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JournalISSN: 1432-8488

Journal of Solid State Electrochemistry 

Springer Science+Business Media
About: Journal of Solid State Electrochemistry is an academic journal published by Springer Science+Business Media. The journal publishes majorly in the area(s): Cyclic voltammetry & Electrochemistry. It has an ISSN identifier of 1432-8488. Over the lifetime, 6146 publications have been published receiving 113916 citations.


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Journal ArticleDOI
TL;DR: In this paper, the authors review the development of Cr-tolerant cathodes for intermediate temperature solid oxide fuel cells, and a possible mechanism of Cr deposition at cathodes are briefly reviewed as well.
Abstract: The composition and microstructure of cathode materials has a large impact on the performance of solid oxide fuel cells (SOFCs). Rational design of materials composition through controlled oxygen nonstoichiometry and defect aspects can enhance the ionic and electronic conductivities as well as the catalytic properties for oxygen reduction in the cathode. Cell performance can be further improved through microstructure optimization to extend the triple-phase boundaries. A major degradation mechanism in SOFCs is poisoning of the cathode by chromium species when chromium-containing alloys are used as the interconnect material. This article reviews recent developments in SOFC cathodes with a principal emphasis on the choice of materials. In addition, the reaction mechanism of oxygen reduction is also addressed. The development of Cr-tolerant cathodes for intermediate temperature solid oxide fuel cells, and a possible mechanism of Cr deposition at cathodes are briefly reviewed as well. Finally, this review will be concluded with some perspectives on the future of research directions in this area.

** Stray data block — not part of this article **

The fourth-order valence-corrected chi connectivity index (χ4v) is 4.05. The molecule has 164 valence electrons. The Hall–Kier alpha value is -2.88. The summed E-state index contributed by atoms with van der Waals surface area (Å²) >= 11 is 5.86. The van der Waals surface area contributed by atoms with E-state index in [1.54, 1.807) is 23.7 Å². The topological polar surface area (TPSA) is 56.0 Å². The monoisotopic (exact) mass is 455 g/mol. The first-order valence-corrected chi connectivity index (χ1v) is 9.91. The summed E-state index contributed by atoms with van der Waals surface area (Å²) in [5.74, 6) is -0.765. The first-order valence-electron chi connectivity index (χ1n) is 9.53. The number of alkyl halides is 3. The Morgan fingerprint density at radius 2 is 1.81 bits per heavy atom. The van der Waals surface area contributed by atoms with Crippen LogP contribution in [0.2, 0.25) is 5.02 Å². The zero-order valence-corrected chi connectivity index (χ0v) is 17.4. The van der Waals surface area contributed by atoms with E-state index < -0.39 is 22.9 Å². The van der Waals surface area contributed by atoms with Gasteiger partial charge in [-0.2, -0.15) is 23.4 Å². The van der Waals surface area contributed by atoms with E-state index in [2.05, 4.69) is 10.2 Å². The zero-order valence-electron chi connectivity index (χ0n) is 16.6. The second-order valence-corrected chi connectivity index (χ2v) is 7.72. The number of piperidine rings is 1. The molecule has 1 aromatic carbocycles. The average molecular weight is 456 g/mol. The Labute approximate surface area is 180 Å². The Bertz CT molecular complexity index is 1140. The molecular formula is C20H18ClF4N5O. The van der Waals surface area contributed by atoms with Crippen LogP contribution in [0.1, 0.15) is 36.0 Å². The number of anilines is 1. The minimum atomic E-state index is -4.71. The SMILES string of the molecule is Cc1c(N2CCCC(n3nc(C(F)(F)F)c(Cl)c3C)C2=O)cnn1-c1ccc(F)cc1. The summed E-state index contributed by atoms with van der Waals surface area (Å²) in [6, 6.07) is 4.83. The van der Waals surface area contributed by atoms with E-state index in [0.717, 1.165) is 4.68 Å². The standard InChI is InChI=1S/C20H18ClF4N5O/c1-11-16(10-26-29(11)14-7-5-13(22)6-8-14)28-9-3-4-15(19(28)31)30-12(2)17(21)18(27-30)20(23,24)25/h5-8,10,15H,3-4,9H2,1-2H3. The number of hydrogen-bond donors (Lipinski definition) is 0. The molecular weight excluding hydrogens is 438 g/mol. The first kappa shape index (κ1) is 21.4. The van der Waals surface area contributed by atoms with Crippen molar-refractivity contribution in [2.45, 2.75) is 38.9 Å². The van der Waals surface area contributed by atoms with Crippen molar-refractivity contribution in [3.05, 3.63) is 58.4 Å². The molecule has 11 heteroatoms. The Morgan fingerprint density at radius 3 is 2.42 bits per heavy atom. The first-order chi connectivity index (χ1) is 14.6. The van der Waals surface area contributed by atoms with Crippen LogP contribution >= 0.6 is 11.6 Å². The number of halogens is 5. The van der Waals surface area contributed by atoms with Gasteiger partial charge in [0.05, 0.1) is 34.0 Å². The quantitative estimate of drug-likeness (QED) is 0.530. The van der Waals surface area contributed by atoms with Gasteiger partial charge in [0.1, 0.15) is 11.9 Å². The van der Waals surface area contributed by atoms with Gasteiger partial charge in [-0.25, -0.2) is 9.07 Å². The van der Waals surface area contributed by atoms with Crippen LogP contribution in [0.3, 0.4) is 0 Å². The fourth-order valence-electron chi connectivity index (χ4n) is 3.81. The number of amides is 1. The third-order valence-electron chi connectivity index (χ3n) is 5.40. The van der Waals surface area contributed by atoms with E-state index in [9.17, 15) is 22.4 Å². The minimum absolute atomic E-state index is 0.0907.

1,016 citations

Journal ArticleDOI
TL;DR: In this article, the authors place the lithium ion technology in a historical context and give insights into the battery technology diversity that evolved during the past decades and which will, in turn, influence future research and development.
Abstract: Since their market introduction in 1991, lithium ion batteries (LIBs) have developed evolutionary in terms of their specific energies (Wh/kg) and energy densities (Wh/L). Currently, they do not only dominate the small format battery market for portable electronic devices, but have also been successfully implemented as the technology of choice for electromobility as well as for stationary energy storage. Besides LIBs, a variety of different technologically promising battery concepts exists that, depending on the respective technology, might also be suitable for various application purposes. These systems of the “next generation,” the so-called post-lithium ion batteries (PLIBs), such as metal/sulfur, metal/air or metal/oxygen, or “post-lithium technologies” (systems without Li), which are based on alternative single (Na+, K+) or multivalent ions (Mg2+, Ca2+), are currently being studied intensively. From today’s point of view, it seems quite clear that there will not only be a single technology for all applications (technology monopoly), but different battery systems, which can be especially suitable or combined for a particular application (technology diversity). In this review, we place the lithium ion technology in a historical context and give insights into the battery technology diversity that evolved during the past decades and which will, in turn, influence future research and development.